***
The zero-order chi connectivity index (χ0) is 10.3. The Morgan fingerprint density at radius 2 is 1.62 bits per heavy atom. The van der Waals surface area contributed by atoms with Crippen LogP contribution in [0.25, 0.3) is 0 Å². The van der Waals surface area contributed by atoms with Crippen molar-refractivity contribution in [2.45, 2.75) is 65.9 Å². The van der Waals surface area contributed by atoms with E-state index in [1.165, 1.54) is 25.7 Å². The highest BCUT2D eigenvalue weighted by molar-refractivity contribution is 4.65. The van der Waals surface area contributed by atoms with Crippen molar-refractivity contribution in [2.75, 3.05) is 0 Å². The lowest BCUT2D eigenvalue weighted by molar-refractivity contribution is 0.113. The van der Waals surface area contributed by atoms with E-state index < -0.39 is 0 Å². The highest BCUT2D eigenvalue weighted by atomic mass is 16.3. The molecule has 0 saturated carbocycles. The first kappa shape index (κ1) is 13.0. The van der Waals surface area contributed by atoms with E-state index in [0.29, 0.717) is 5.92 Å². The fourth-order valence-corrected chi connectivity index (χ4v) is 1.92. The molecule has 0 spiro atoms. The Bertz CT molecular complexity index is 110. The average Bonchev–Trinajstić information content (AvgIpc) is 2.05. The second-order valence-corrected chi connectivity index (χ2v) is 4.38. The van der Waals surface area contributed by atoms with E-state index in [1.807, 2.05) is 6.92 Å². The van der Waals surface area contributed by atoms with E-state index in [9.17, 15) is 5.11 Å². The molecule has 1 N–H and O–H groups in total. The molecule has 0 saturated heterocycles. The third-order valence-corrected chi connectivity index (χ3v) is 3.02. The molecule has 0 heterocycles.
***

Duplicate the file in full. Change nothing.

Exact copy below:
The zero-order chi connectivity index (χ0) is 10.3. The Morgan fingerprint density at radius 2 is 1.62 bits per heavy atom. The van der Waals surface area contributed by atoms with Crippen LogP contribution in [0.25, 0.3) is 0 Å². The van der Waals surface area contributed by atoms with Crippen molar-refractivity contribution in [2.45, 2.75) is 65.9 Å². The van der Waals surface area contributed by atoms with E-state index in [1.165, 1.54) is 25.7 Å². The highest BCUT2D eigenvalue weighted by molar-refractivity contribution is 4.65. The van der Waals surface area contributed by atoms with Crippen molar-refractivity contribution in [2.75, 3.05) is 0 Å². The lowest BCUT2D eigenvalue weighted by molar-refractivity contribution is 0.113. The van der Waals surface area contributed by atoms with E-state index < -0.39 is 0 Å². The highest BCUT2D eigenvalue weighted by atomic mass is 16.3. The molecule has 0 saturated carbocycles. The first kappa shape index (κ1) is 13.0. The van der Waals surface area contributed by atoms with E-state index in [0.29, 0.717) is 5.92 Å². The fourth-order valence-corrected chi connectivity index (χ4v) is 1.92. The molecule has 0 spiro atoms. The Bertz CT molecular complexity index is 110. The average Bonchev–Trinajstić information content (AvgIpc) is 2.05. The second-order valence-corrected chi connectivity index (χ2v) is 4.38. The van der Waals surface area contributed by atoms with E-state index in [1.807, 2.05) is 6.92 Å². The van der Waals surface area contributed by atoms with E-state index in [9.17, 15) is 5.11 Å². The molecule has 1 N–H and O–H groups in total. The molecule has 0 saturated heterocycles. The third-order valence-corrected chi connectivity index (χ3v) is 3.02. The molecule has 0 heterocycles.